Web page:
Forces along non-perpendicular axes

In summary, the conversation discusses using the formula CompF = F*Cos(angle) to determine the force along the u and v axes. The value for CompF onto U is calculated as 6.93kN and the value for CompF onto V is calculated as -2.07kN in the -V direction. There may have been a mistake in the given answer due to possible modifications made to the original question.
  • #1
Imbellis
2
0
Homework Statement
F2 = 8kN; Determine the magnitude of F2 along axis u and axis v.
Relevant Equations
CompF = F*Cos(angle)
question.png
1567124547906.png

Determine Force from F2 along u and v axes.
CompF= F*Cos(angle);
CompF onto U = 8kN*Cos(30) = 6.93kN
Angle between F2 and V: 180-75 = 105; 105-30 = 75 degrees
CompF onto V = 8kN*Cos(75) = 2.07 kN. Since in the -V direction; -2.07kN.

I just would like for somebody to verify these answers. I've already missed credit on the problem (Answers shown below), I'm just clueless how they got those numbers.
1567124522625.png
 
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  • #2
Your answers are correct. I cannot even figure out what blunder was made in the given answer.
Quite often, it looks like someone modified the numbers in an existing question but failed to update the answer. This one looks weirder.
 
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Likes Imbellis
  • #3
haruspex said:
Your answers are correct. I cannot even figure out what blunder was made in the given answer.
Quite often, it looks like someone modified the numbers in an existing question but failed to update the answer. This one looks weirder.
Thanks for the confirmation! I just wanted to make sure I wasn't going crazy (I'm an undergrad and would be quite nervous if I made a mistake on a question like this) .
 

Related to Forces along non-perpendicular axes

What are forces along non-perpendicular axes?

Forces along non-perpendicular axes refer to the combination of forces acting on an object in different directions that are not at right angles to each other. This can result in a net force that is not in the same direction as any of the individual forces.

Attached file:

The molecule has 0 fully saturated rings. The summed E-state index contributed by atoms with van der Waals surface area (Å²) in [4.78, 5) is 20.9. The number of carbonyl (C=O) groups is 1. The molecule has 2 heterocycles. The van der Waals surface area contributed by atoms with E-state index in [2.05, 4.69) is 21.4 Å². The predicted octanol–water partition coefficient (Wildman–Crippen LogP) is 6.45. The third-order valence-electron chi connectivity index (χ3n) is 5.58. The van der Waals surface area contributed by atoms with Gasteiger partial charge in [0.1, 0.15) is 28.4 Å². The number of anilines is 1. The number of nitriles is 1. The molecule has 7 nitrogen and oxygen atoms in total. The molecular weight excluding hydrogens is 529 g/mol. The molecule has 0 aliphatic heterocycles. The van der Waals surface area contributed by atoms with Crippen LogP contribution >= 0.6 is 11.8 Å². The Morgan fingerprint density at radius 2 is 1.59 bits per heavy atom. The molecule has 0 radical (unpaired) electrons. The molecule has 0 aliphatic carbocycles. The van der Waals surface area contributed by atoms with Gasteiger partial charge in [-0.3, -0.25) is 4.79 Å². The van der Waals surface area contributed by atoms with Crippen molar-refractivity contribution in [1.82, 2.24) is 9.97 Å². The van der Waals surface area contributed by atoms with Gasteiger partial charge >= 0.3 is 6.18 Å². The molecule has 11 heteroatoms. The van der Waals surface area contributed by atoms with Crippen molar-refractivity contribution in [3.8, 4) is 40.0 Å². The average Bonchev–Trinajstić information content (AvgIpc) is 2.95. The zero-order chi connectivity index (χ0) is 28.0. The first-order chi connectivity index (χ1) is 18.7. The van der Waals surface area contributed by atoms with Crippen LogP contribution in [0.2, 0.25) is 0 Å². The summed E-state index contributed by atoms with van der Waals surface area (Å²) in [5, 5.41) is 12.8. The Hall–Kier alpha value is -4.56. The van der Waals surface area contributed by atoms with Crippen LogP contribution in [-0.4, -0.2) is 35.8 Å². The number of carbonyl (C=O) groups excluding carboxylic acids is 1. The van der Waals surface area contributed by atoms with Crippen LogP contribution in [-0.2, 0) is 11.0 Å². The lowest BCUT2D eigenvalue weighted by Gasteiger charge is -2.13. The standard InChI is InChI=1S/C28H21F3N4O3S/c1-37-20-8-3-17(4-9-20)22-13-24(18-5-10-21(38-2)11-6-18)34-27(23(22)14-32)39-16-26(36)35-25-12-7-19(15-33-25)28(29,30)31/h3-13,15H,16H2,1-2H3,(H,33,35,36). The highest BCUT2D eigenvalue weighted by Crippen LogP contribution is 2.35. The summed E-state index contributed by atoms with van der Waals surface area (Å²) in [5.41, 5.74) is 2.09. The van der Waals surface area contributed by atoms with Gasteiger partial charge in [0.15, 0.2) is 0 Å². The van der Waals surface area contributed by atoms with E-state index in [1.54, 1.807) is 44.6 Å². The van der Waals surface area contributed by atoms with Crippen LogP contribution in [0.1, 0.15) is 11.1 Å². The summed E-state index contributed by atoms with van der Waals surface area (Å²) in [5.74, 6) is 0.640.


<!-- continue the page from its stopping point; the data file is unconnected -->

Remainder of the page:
How do you calculate the net force along non-perpendicular axes?

To calculate the net force along non-perpendicular axes, you can use the Pythagorean theorem or vector addition. The Pythagorean theorem states that the square of the hypotenuse of a right triangle is equal to the sum of the squares of the other two sides. In vector addition, you break down the forces into their horizontal and vertical components and then add them together using vector algebra.

What is the difference between a balanced and unbalanced force along non-perpendicular axes?

A balanced force along non-perpendicular axes is when the individual forces acting on an object cancel each other out, resulting in no net force. An unbalanced force along non-perpendicular axes is when there is a net force acting on an object, causing it to accelerate in a certain direction.

How do forces along non-perpendicular axes affect an object's motion?

Forces along non-perpendicular axes can cause an object to move in a curved path, as the direction of the net force may be different from the direction of the individual forces. This is known as a resultant force and it determines the acceleration and direction of the object's motion.

What are some real-world examples of forces along non-perpendicular axes?

A common example of forces along non-perpendicular axes is when a car turns a corner. The tires exert a force on the ground in a direction that is not perpendicular to the car's motion, resulting in a net force that causes the car to turn. Another example is the motion of a satellite orbiting around Earth, where the gravitational force and centripetal force are not perpendicular to each other.

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